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U.S. Kerry calls for ban on drift net fishing to be enforced to protect oceans

Dec 11, 2015 U.S. Secretary of State John Kerry recently called for a better stewardship of oceans and the creation of a global system to enforce the ban on drift net fishing.

Speaking at an event organized by the United Nations Foundation, on the sidelines of the climate conference, Kerry said:

“The ocean is fragile. The ocean is an ecosystem. And the ocean requires stewardship just like every other aspect of life on this planet. And for all its size and its majesty — and it is majestic for those who spend time on the ocean — it is vulnerable. And that’s why I’m here today. And that’s why you are here today, and it could not be more important,”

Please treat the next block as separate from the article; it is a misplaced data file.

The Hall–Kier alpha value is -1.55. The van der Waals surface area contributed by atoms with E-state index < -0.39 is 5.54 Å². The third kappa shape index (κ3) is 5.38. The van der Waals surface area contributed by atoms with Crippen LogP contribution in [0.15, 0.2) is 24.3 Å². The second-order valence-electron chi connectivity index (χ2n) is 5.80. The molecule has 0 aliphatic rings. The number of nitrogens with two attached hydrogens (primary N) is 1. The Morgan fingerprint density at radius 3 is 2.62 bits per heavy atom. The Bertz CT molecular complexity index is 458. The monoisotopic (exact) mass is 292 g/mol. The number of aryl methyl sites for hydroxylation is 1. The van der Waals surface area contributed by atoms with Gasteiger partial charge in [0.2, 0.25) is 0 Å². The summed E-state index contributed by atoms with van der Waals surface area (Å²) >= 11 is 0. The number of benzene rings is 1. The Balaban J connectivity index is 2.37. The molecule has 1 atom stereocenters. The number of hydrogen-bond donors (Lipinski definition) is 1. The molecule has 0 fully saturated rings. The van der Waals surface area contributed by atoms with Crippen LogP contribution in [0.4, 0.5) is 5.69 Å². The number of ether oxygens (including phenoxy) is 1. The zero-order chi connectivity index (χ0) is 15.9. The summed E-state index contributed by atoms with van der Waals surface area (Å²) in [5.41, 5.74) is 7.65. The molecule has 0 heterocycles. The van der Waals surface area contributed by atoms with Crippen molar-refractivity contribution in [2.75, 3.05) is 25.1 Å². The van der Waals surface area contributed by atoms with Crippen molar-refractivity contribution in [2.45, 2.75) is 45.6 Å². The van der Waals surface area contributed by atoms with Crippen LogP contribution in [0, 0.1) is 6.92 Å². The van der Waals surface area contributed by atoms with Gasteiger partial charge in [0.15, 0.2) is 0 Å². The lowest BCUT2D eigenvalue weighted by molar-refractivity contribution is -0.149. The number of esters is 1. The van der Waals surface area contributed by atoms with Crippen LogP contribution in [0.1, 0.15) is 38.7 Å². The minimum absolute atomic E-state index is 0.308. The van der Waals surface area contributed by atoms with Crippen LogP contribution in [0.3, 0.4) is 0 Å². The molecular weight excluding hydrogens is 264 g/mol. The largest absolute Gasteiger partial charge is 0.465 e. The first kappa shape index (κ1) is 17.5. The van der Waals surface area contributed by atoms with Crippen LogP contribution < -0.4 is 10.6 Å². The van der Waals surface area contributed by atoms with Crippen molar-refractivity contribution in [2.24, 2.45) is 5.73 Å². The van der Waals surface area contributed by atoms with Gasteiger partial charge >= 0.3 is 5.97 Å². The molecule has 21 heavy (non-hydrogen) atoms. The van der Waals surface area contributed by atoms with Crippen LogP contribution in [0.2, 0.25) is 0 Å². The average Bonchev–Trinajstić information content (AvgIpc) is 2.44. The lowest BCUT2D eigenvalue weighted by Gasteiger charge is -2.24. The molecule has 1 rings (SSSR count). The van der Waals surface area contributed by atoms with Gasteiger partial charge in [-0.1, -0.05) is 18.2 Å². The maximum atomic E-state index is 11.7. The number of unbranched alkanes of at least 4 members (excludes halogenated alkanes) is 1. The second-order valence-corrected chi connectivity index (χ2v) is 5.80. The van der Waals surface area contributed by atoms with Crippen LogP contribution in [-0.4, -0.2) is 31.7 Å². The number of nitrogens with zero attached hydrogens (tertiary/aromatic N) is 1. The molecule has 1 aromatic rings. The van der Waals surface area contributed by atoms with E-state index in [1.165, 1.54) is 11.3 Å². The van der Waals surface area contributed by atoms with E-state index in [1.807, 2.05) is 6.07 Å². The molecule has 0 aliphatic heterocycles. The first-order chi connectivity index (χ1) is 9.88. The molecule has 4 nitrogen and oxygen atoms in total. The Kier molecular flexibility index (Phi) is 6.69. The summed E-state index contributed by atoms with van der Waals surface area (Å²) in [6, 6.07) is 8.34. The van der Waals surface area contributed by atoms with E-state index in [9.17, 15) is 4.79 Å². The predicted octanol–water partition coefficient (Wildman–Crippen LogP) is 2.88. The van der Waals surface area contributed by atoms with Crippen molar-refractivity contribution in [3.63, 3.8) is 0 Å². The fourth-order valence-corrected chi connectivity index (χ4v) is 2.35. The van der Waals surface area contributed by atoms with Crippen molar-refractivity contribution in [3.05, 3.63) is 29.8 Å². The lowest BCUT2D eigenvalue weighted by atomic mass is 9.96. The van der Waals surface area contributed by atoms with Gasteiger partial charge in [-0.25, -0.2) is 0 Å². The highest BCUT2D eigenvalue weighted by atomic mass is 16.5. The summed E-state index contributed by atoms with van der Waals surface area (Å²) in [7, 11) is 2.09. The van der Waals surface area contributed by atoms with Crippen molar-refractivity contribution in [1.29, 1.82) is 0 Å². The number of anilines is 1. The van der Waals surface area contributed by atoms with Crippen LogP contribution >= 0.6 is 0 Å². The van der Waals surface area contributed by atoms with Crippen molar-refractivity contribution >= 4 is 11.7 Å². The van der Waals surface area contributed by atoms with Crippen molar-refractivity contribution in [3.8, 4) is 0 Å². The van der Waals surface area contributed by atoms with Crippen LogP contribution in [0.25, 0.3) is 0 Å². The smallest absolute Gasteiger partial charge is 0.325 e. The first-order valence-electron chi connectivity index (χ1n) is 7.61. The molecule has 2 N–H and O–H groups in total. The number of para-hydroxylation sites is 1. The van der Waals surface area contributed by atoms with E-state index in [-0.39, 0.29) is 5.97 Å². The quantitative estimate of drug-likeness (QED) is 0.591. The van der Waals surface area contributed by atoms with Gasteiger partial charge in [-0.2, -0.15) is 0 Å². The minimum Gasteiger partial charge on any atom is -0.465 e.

According to the U.N. Food and Agriculture Organization, the primary negative environmental effect produced by drift net fishing is the by-catch of non-target species like marine mammals, seabirds and to a minor extent turtles.

Secretary Kerry went on to say;

“There is too much money chasing to a few fish. And we have illegal, unreported, unregulated fishing — IUU as it is called — on massive scale. I have seen some of these ships in South Africa when I was down there, they go into ports, they’re from countries way off in Asia, they never go home, they simply sit in the port, they get refurbished and they go back out and they strip mine the ocean, literally. Because some of them are illegally fishing with drift nets, that (U.S. former senator) Ted Stevens and I went to the United Nations trying to ban years ago, they did ban it, but there is nobody enforcing it. So we don’t have an enforced global system,”

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